woke up before 7:00am to avoid missing up on the
action. After a quick breakfast, I had taken a position on shore with a
view of the sea, with my camera ready. I had observed some marine wildlife
several times, too far to take good photographs. I was also
treated to a view of the shore with
Soon, fishing boats had congregated in the area, moving
back and forth, some close to the shore, making further wildlife events
unlikely. A lonely seal had passed very close to the shore, and that was it.
had taken a break and cooked a lunch of mashed
potatoes with luncheon meat. The day was mainly cloudy and misty,
enhancing an interesting pattern of a repeated shoreline disappearing
I had decided
to explore the island, picked up my camera
and went along its northern side. Suddenly, I saw some movement on the
shore across the strait. It was a black bear, foraging in the tidal
zone, a long distance away from me.
photographing the bear, I had continued moving along the shore,
but did not get far. The rocky outcrops had made the shore ahead
impassable and I had to return.
had settled again on shore for action. Nothing was happening for a
while, so I had used the idle time to upload my pictures from compact
flash cards to backup hard drives. Then, I had planed my next day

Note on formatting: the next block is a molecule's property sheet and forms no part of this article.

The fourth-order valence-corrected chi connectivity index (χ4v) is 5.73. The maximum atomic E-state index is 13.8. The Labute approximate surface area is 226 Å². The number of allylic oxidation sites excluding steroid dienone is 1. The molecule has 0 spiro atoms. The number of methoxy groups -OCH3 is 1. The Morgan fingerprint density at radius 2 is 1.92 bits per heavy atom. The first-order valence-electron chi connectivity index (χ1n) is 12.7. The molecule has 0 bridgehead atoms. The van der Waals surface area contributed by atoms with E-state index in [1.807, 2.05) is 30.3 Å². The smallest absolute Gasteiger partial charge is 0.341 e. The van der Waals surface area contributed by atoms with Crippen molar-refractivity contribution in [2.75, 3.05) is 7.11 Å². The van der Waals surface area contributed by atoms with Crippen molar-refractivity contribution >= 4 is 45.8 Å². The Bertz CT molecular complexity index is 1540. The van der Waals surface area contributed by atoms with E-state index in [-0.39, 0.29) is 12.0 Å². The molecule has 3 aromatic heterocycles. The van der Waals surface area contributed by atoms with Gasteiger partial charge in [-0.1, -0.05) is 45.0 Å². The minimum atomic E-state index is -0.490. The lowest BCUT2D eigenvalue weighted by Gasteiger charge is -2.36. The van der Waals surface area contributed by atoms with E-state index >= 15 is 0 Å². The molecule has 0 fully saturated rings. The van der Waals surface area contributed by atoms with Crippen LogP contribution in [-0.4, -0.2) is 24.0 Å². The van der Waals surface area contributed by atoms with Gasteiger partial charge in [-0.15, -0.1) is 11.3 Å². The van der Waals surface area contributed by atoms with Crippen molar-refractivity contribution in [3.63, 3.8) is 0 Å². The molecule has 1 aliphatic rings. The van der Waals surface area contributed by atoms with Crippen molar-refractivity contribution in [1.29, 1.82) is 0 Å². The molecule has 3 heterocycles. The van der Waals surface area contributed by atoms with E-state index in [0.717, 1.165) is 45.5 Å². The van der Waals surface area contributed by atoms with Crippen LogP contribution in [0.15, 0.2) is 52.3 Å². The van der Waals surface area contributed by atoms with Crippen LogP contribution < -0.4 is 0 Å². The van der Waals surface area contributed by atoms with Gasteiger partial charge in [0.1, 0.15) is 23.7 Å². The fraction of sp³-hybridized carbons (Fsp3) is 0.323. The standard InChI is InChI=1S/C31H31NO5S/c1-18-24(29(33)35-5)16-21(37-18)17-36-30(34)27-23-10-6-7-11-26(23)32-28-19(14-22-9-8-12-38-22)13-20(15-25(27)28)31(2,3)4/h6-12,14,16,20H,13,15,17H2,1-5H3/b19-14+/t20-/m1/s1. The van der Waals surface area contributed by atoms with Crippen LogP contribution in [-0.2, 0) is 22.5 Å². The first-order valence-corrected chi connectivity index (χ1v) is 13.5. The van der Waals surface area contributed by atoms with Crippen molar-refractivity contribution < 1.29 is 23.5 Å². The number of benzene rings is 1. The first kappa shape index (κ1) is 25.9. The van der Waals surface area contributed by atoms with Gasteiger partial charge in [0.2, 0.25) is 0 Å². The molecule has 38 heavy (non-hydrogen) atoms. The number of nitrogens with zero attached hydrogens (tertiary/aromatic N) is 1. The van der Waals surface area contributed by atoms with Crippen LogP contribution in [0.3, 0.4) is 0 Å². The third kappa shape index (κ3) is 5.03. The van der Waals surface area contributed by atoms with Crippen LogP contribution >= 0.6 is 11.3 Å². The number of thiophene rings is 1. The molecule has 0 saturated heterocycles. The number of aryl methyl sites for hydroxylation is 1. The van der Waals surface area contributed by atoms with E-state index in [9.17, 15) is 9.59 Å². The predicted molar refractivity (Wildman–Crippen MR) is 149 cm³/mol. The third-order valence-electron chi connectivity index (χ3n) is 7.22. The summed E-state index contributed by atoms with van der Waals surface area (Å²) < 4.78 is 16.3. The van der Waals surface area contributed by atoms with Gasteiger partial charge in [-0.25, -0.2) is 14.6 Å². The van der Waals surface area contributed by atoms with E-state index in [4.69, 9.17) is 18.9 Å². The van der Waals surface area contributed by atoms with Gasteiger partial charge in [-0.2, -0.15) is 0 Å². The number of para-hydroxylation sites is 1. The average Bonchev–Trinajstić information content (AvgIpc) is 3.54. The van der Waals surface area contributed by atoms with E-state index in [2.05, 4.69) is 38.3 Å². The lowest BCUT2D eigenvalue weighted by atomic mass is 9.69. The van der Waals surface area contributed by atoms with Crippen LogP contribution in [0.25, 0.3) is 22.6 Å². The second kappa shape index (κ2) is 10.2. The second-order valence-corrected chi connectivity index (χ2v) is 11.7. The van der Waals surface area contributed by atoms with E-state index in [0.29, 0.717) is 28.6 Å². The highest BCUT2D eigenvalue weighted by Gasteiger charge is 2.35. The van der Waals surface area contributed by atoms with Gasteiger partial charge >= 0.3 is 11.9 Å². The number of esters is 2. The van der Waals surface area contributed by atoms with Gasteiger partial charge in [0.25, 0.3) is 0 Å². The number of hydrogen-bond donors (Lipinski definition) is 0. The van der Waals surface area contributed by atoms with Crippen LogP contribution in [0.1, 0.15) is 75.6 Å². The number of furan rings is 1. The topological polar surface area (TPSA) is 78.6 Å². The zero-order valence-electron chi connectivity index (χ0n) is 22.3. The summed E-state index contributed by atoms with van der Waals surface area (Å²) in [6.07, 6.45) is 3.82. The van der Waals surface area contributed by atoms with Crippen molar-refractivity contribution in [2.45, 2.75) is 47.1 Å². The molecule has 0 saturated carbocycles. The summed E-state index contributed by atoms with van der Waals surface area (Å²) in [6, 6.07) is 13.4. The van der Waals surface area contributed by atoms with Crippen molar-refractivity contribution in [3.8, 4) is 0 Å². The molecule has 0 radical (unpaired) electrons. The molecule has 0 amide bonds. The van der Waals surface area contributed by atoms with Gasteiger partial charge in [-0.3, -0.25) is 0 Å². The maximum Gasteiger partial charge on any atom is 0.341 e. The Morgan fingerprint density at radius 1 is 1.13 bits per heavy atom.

checking the tides and writing down compass headings. My next stop was
a campsite on Vancouver Island, near Blinkhorn Peninsula – a jump point
for reaching Port McNeill, my final destination. To get there, I needed
to round Hanson Island passing through Blackney Passage. As usual,
timing was critical to take advantage of slack tides, as the passage
was well known for five-knot tides combined with heavy boat traffic,
including large cruise and container ships.
whale had visited me that afternoon. By that time, I had learned to be
alerted of their coming. Their breaths could be heard far distance
away, if unobstructed by other noises. Even if I were away from the
shore, I usually had enough time to grab the camera and run to water.
Overall, I was satisfied that staying on the island for
another day had its rewards. It was the right decision, but the downside was
that I only had two days left to complete my trip, and I had to paddle both
days, rain or shine. I had consoled myself that, upon reaching Vancouver Island, I should be a short paddle away from
Telegraph Cove where I could always get a taxi ride to Port McNeill, if necessary. Plus, even
if I got stack somewhere and could not reach Vancouver Island on
time on my own, there was always an option of calling a water taxi, albeit at a several
hundred dollars price tag.
Copyright © 2010 Mikhail Belikov. All rights reserved.